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In Part Two of Louis Feuillade's 5 1/2-hour epic follows FantÃ'mas, the criminal lord of Paris, master of disguise, the creeping assassin in black, as he is pursued by the equally resourceful Inspector Juve.
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Ingeborg Holm's husband opens up a grocery store and life is on the sunny side for them and their three children. But her husband becomes sick and dies. Ingeborg tries to keep the store, but because of the lazy, wasteful staff she eventually has to close it. With no money left, she has to move to the poor-house and she is separated from her children. Her children are taken care of by foster-parents, but Ingeborg simply has to get out of the poor-house to see them again... Written by
It is noted as the first true narrative film, its remarkable narrative continuity would characterize the style now known as classical Hollywood, which dominated the global film industry for the majority of the century. See more »
Victor Sjöström's early feature film "Ingeborg Holm" is not only considered by many the first film in the golden age of Swedish cinema lasting from 1913 to 1924 but also the real beginning of Swedish cinema in general. A film scholar, Peter Cowie, for one, claims that the film marks the highest achievement of the seventh art before David Wark Griffith's "The Birth of a Nation" (1915) which was to follow two years after. Although "Ingeborg Holm" is not as well known as many of its contemporary films, it surely stands out from the crowd to anyone who has seen more than a few films from the period. "Nothing like this was being made in 1913," writes Peter von Bagh, a Finnish film historian, capturing the historical importance of the film. The film's authenticity, realism, and moral seriousness have even been seen to bear far-reaching connections to Italian neorealism.
As many of the films of the Swedish golden age, "Ingeborg Holm" is also based on a literary source. It is based on a play by Nils Krok. The story concerns a married woman, Ingeborg Holm whose husband dies just after earning credit for establishing his own business. After the death of her husband, Ingeborg falls to the bottom of the society, loses her children to foster parents, and eventually ends up in an asylum.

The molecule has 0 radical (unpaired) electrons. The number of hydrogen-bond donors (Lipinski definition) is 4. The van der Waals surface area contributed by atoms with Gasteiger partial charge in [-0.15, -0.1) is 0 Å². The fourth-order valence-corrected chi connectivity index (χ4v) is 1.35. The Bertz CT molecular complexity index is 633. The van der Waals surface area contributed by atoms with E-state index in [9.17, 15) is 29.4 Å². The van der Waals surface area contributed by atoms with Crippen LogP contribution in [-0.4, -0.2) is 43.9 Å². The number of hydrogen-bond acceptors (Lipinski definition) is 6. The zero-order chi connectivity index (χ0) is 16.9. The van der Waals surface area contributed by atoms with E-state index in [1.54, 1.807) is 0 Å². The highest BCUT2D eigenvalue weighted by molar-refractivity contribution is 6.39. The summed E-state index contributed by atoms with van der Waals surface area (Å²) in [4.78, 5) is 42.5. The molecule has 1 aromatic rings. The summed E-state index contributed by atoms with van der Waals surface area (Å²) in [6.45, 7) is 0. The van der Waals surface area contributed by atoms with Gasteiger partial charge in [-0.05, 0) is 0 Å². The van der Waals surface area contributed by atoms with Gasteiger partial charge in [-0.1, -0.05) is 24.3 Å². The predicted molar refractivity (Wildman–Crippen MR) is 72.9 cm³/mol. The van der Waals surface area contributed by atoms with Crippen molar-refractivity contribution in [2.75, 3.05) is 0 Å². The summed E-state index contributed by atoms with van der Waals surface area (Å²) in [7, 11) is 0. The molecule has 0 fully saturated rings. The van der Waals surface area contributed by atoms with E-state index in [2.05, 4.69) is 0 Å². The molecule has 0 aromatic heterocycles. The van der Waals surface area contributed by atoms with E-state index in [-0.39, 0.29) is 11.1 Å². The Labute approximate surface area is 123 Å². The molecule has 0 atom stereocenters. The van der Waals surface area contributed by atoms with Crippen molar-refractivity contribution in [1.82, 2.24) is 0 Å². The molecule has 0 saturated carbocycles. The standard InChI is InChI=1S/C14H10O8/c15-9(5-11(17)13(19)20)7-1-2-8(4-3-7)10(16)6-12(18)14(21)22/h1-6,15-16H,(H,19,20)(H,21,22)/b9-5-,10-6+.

The film is very raw and poignant in showing the grim consequences of social actions. It never, however, turns its back on the individual. Although it can be seen as a story of one woman's abasement, it grows into an intimate treatise on the sickness of a society that lacks humanity and tenderness. The shot of Ingeborg losing her children as a bureaucratic official calmly signs the documents in the background is definitive to say the least. The social reality as well as the psychological turmoil and suffering ignored by the society are relayed in a stark and riveting fashion. The scene bears a visual parallel to an earlier scene in which Ingeborg's husband dies in the foreground, while their children are innocently playing in the background of the image -- in another space, almost as if in another time, too.
Already the first film of the movement gives us its basic lessons: acting is more realistic than theatrical (to as large an extent as one can imagine given the film was made in 1913), moral themes are presented with the utmost seriousness, and emphasis lies on the simplicity and careful precision of mise-en-scène. Above all, the power of light is vital which was to be consummated in Sjöström's subsequent films such as "Terje Vigen" (1917) and "Körkarlen" (1921). In the beginning of the film, Ingeborg tries to continue her late husband's business, but fails, and we see the darkness in the grocery store almost swallowing her whole from the scarce source of light in the space.
Overall, and quite surprisingly, "Ingeborg Holm" lacks a sentimental or overly melodramatic tone. Sjöström's tone is subtle and restraint which once again reminds one of Italian neorealism. Although the film has no drama of nature which one so closely associates with the golden age of Swedish cinema, it uses a lot of outdoor on-location shooting, and its grimness, sobriety, and artistic excellence bring the style of the movement to mind very vividly. All in all, the film stands as a perfect instance for Peter Cowie's seemingly exaggerated claim that "there is no more stirring feat in the entire history of silent film than the Swedish achievements between 1913 and 1921." Sjöström's "Ingeborg Holm" is precisely this to any film enthusiast: something utterly stirring.
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